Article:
Of course, “Kelly’s Heroes” wasn’t the first film to feature a group of soldiers-turned-bank robbers, but it’s still quite different from “The League of Gentlemen,” which isn’t set during wartime. Instead the film involves former army personnel who are deemed corrupt in some way or another who are brought together to lend their specific military expertise towards a foolproof bank heist plot. We consider the plan foolproof despite the group’s ultimate downfall, and still count the job as a relative success (compared to most foiled heists in other movies) due to the very rare and circumstantial reason that they were caught.

5. Elliott Gould Takes Advantage of His Situation, in “The Silent Partner” (1978)

Pulling a job from the inside isn’t always a good idea, but Elliott Gould shows us that it can work if the inside man isn’t connected to the outside men in any way. He plays a teller who learns that his bank will be robbed, so he puts aside a whole bunch of money for himself knowing that it will just be lumped in with the real robber’s take, as far as the bank and the police are concerned. Unfortunately, the real robber (Christopher Plummer) catches on to Gould’s sneaky cut-in and threatens his life. “The Silent Partner” is apparently a remake of a 1969 Danish film with the English title “Think of a Number,” so that film should get some credit for this clever plot.

4. Lola Keeps it in the Family, in “Run Lola Run” (1998)

When she is desperate to get her hands on 100,000 Deutche Mark to pay a ransom, Lola’s (Franka Potente) options are depicted in three different scenarios. In the second of these segments, she decides to rob the bank where her father works. It’s a bold plan, but in a way it’s pretty clever because nobody would expect a banker’s daughter to be a bank robber. Of course, in the long run (no pun intended) such a crime wouldn’t really work, because she’s so easily identifiable, but in the short run it’s perfect, and hilarious, how the cops outside the bank don’t believe a young woman with bright red hair is the one robbing the bank.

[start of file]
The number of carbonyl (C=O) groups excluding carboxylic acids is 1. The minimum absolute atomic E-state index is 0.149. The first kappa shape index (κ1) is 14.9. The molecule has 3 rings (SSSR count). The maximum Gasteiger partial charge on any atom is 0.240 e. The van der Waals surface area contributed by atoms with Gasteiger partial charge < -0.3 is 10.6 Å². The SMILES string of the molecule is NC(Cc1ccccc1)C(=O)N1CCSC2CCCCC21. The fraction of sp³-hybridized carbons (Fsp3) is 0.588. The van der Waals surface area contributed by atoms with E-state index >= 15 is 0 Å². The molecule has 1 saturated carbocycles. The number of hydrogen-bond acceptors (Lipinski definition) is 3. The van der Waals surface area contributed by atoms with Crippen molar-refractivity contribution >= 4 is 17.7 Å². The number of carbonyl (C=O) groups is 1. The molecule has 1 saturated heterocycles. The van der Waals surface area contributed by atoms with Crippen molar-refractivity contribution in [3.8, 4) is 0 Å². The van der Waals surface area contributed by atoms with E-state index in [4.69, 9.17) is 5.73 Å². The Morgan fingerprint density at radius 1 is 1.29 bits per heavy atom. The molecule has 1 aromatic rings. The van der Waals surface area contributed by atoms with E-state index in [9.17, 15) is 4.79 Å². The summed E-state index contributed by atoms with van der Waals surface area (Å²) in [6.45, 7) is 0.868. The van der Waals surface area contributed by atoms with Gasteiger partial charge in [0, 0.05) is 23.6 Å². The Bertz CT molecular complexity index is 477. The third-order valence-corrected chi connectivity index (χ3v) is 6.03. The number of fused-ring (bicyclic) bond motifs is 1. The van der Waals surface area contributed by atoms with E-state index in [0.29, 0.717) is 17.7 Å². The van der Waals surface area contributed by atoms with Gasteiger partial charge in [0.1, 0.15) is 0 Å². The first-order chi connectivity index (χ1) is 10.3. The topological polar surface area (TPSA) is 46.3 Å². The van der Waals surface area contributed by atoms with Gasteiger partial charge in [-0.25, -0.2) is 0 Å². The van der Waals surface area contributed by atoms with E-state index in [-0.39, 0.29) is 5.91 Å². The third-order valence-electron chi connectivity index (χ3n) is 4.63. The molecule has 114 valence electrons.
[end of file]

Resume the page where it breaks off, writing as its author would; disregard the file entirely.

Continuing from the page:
3. Thomas Jane Investigates His Own Crime, in “Stander” (2003)

This film gets special props for being a true story, because it’s not often enough that real-life criminals are more clever than movie criminals. Thomas Jane plays a South African police Captain (named Stander), who starts robbing banks when he grows tired of his normal life. In the movie he often looks ridiculous, wearing disguises that seem straight out of the Beastie Boys’ “Sabotage” video. But his heists work out due to how unbelievable they are. Because he’s a cop, nobody suspects Stander for a long time, even when he’s recognized by a teller while leading an investigation of a robbery that he himself committed (this same irony occurred in the search for the informant “Deep Throat,” too).

2. The Joker Kills His Crew, in “The Dark Knight” (2008)

The opening sequence of “The Dark Knight” works so well on its own that it functioned almost as a pre-feature short when released as a promotional tool attached to prints of “I Am Legend.” Really it’s one of the greatest bank heist scenes of all time, partly because it’s so clever. The concept of a gang leader killing off his team one by one in order to acquire 100% of the haul may not be the freshest, yet it’s written and executed (no pun intended) so perfectly that the plan seems original. The cleverest thing about this heist, though, has to be the Joker’s use of a school bus as a getaway vehicle so that he may blend in with a convoy of buses leaving a school.

1. Jean-Paul Belmondo Clowns Around, in “Hold-Up” (1985)

We’ve actually never seen this French Canadian comedy, but it was remade as one of our favorite Bill Murray films, “Quick Change” (both films are based on a novel), which we always thought had the most clever bank robbery in cinema before discovering this earlier film. So we’ll go by what we would have written for the American version and apply it to the source:

The employ of costumes in bank robberies was nothing new when Jean-Paul Belmondo and Guy Marchand wore disguises in this underrated comedy (which also stars Kim Cattrall, apparently in the Geena Davis spot), but the way the duo pulled off their costume changes was more clever than any other heist we’ve seen on the big screen, before or since. Belmondo enters a Montreal bank as a clown and seeming solo robber. Then, after letting his accomplice Marchand go free as a “hostage,” he changes into normal clothes and pretends to be a hostage, as well. In “Quick Change,” the way the re-disguised bank robbers get lost in the frenzy outside the bank is a little unlikely, but otherwise the plan seems smart and easy enough that once we’re sure nobody remembers either “Hold-Up” or its more well-known remake, we may actually try to pull it off ourselves.